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Thursday, May 30, 2019

A Generation of Lost Parents

The opioid crisis, and it's companion meth and heroin crises, have wreaked havoc on our communities, our families, and most specifically our children.  In the school where I teach, I can think of at least three children who have lost a parent to overdose and many, many more who have one or both parents in jail. These children are being raised by grandparents, aunts and uncles, or complete strangers in the foster care system.  

These are the children that are lucky.  Many more are being brought up in homes where drug and alcohol abuse are the norm, where domestic abuse is common, and where parents frequently change partners, leading to very confusing family connections for the children.  The children in these situations often have no real sense of who their families actually are.  

One child I observed repeatedly called another girl "Sissy," because she thought of her as her sister.  The second girl adamently denied being the first girl's sister.  I asked the first girl if she and the second girl had the same mother and/or father.  No.  Did her mom or dad marry the other girl's mom or dad? No. Why does she think they are sisters?  It turns out two of their parents hooked up for a time.  The girl refused to believe that this did not make them sisters.

The worst part of this, for me, is realizing how much the first child needed a connection.  She desperately wanted to have family, something that seems to have been lost to her. She needed some kind of stability and was willing to latch on to a child who refused her.  I can't imagine this desperation.

I wonder what the long-term effects will be for these children.  Will they grow up thinking these relationships are the norm?  When they are parents, will the behave in the same manner?  Who will be the responsible adults in their children's lives, since their grandparents were dysfunctional parents.  How can the foster system support more children?  What is going to happen to these babies

When Hillary Clinton said it takes a village to raise a child, I doubt she saw the long-term implications of these words.  Will those people not dependent on drugs and alcohol be asked to intervene?  I have thought of fostering, but the fear of heartbreak paralyzes me.  How could I let a child return to a home that may not provide the same level of care?  I don't think I could.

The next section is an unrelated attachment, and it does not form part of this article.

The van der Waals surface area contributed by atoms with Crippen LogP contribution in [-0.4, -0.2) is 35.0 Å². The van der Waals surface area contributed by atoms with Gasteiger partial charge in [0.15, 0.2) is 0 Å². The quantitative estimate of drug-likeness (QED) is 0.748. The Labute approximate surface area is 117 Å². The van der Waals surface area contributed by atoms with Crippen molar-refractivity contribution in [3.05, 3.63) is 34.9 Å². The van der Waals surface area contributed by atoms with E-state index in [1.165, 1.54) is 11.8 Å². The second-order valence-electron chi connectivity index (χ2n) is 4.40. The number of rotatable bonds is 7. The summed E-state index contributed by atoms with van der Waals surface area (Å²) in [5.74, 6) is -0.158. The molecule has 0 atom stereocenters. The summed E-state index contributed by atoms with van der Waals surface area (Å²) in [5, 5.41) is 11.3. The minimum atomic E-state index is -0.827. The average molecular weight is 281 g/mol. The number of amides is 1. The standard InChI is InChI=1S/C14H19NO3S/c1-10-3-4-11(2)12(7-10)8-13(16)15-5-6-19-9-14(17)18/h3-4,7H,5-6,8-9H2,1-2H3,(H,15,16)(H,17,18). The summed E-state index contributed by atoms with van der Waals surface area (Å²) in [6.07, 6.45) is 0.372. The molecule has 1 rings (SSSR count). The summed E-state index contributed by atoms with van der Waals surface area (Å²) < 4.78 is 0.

I don't know how long people like me (who came from a dysfunctional home, but had excellent secondary family members that provided nurture) will have a choice.  Children need love, attention and guidance, as well as food, shelter and clothing.  They need someone to be invested in them.  With a large part of this generation of parents being lost to their children, I shudder to think what the next generation will be.

We need to be ready.


I Got A Prize!

got a prize for self-control.  Granted, it was imaginary and self-awarded, but by golly, I earned it!  What didn't I do?  I did not chuck my non-responsive laptop across the room, smashing it to pieces. Realizing temper tantrums do not befit a 60-year-old woman, I congratulated myself on my self-control and reflected on reasons why I made a superior decision:

1.     I realized the wall would be badly damaged, and I would have to pay for the repair;
2.     I realized that smashing my computer would only hinder and prolong the odious tasks for which I required my laptop;
3.     I understood the value of the work and memories located on that computer could not be easily recovered; and finally
4.     I once chewed my daughter out for doing nearly the same thing.

Once when my daughter was a teen, I spied her, in a fit of rage, chucking her cell phone on the ground.  I recall her mood being inspired by her boyfriend.  I could understand if not support her sentiment, but I berated her loudly and publicly about the cost of the phone and the assurance that the phone would not be replaced if broken.

This did not improve her temper. She retrieved her phone from the soft, cushy grass and stormed inside.